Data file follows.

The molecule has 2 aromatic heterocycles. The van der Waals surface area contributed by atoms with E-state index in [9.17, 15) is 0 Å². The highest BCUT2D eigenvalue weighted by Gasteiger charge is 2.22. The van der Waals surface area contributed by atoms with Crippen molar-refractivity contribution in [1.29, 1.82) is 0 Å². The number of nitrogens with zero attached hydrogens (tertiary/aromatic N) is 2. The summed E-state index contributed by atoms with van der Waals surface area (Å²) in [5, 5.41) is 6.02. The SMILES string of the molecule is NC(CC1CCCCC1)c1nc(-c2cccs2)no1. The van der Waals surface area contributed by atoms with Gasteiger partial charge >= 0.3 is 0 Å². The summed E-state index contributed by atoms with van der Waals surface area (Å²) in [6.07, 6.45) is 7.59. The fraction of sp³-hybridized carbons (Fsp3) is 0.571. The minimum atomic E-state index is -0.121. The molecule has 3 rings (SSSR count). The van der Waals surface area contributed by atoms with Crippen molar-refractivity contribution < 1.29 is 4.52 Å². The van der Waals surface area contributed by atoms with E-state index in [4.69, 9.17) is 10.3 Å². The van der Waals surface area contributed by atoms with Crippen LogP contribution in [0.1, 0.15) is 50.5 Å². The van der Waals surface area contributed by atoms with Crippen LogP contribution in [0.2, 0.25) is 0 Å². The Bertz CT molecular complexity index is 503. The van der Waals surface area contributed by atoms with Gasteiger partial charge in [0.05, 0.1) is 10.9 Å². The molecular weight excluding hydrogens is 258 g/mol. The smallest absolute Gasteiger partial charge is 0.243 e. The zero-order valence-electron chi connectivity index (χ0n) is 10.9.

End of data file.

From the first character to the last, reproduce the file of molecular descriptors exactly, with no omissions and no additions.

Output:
The molecule has 2 aromatic heterocycles. The van der Waals surface area contributed by atoms with E-state index in [9.17, 15) is 0 Å². The highest BCUT2D eigenvalue weighted by Gasteiger charge is 2.22. The van der Waals surface area contributed by atoms with Crippen molar-refractivity contribution in [1.29, 1.82) is 0 Å². The number of nitrogens with zero attached hydrogens (tertiary/aromatic N) is 2. The summed E-state index contributed by atoms with van der Waals surface area (Å²) in [5, 5.41) is 6.02. The SMILES string of the molecule is NC(CC1CCCCC1)c1nc(-c2cccs2)no1. The van der Waals surface area contributed by atoms with Gasteiger partial charge >= 0.3 is 0 Å². The summed E-state index contributed by atoms with van der Waals surface area (Å²) in [6.07, 6.45) is 7.59. The fraction of sp³-hybridized carbons (Fsp3) is 0.571. The minimum atomic E-state index is -0.121. The molecule has 3 rings (SSSR count). The van der Waals surface area contributed by atoms with Crippen molar-refractivity contribution < 1.29 is 4.52 Å². The van der Waals surface area contributed by atoms with E-state index in [4.69, 9.17) is 10.3 Å². The van der Waals surface area contributed by atoms with Crippen LogP contribution in [0.1, 0.15) is 50.5 Å². The van der Waals surface area contributed by atoms with Crippen LogP contribution in [0.2, 0.25) is 0 Å². The Bertz CT molecular complexity index is 503. The van der Waals surface area contributed by atoms with Gasteiger partial charge in [0.05, 0.1) is 10.9 Å². The molecular weight excluding hydrogens is 258 g/mol. The smallest absolute Gasteiger partial charge is 0.243 e. The zero-order valence-electron chi connectivity index (χ0n) is 10.9.